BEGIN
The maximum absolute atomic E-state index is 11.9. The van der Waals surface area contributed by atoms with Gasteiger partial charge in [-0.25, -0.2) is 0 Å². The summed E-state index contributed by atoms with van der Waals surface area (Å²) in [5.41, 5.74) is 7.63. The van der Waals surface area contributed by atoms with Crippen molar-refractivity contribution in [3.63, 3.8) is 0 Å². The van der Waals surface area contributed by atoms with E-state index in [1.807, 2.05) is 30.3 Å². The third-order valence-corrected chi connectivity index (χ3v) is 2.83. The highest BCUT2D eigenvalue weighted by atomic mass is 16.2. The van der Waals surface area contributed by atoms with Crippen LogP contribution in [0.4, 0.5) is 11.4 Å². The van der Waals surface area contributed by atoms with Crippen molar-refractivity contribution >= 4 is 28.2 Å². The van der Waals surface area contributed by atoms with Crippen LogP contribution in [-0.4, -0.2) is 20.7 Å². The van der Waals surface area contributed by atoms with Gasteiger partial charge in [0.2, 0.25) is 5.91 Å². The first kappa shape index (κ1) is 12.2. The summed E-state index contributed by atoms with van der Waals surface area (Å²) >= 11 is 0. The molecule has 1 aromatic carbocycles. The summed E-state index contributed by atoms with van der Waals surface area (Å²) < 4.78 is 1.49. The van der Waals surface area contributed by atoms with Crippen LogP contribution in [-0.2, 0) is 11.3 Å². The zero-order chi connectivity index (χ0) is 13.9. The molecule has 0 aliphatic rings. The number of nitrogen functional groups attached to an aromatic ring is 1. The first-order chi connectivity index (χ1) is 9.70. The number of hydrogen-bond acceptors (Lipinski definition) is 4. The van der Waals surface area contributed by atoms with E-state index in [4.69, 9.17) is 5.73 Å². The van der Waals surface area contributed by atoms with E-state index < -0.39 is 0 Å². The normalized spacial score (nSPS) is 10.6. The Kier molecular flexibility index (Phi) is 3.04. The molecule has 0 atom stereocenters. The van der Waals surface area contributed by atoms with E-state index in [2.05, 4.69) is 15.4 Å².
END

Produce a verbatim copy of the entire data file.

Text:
The maximum absolute atomic E-state index is 11.9. The van der Waals surface area contributed by atoms with Gasteiger partial charge in [-0.25, -0.2) is 0 Å². The summed E-state index contributed by atoms with van der Waals surface area (Å²) in [5.41, 5.74) is 7.63. The van der Waals surface area contributed by atoms with Crippen molar-refractivity contribution in [3.63, 3.8) is 0 Å². The van der Waals surface area contributed by atoms with E-state index in [1.807, 2.05) is 30.3 Å². The third-order valence-corrected chi connectivity index (χ3v) is 2.83. The highest BCUT2D eigenvalue weighted by atomic mass is 16.2. The van der Waals surface area contributed by atoms with Crippen LogP contribution in [0.4, 0.5) is 11.4 Å². The van der Waals surface area contributed by atoms with Crippen molar-refractivity contribution >= 4 is 28.2 Å². The van der Waals surface area contributed by atoms with Crippen LogP contribution in [-0.4, -0.2) is 20.7 Å². The van der Waals surface area contributed by atoms with Gasteiger partial charge in [0.2, 0.25) is 5.91 Å². The first kappa shape index (κ1) is 12.2. The summed E-state index contributed by atoms with van der Waals surface area (Å²) >= 11 is 0. The molecule has 1 aromatic carbocycles. The summed E-state index contributed by atoms with van der Waals surface area (Å²) < 4.78 is 1.49. The van der Waals surface area contributed by atoms with Crippen LogP contribution in [-0.2, 0) is 11.3 Å². The zero-order chi connectivity index (χ0) is 13.9. The molecule has 0 aliphatic rings. The number of nitrogen functional groups attached to an aromatic ring is 1. The first-order chi connectivity index (χ1) is 9.70. The number of hydrogen-bond acceptors (Lipinski definition) is 4. The van der Waals surface area contributed by atoms with E-state index in [4.69, 9.17) is 5.73 Å². The van der Waals surface area contributed by atoms with E-state index < -0.39 is 0 Å². The normalized spacial score (nSPS) is 10.6. The Kier molecular flexibility index (Phi) is 3.04. The molecule has 0 atom stereocenters. The van der Waals surface area contributed by atoms with E-state index in [2.05, 4.69) is 15.4 Å².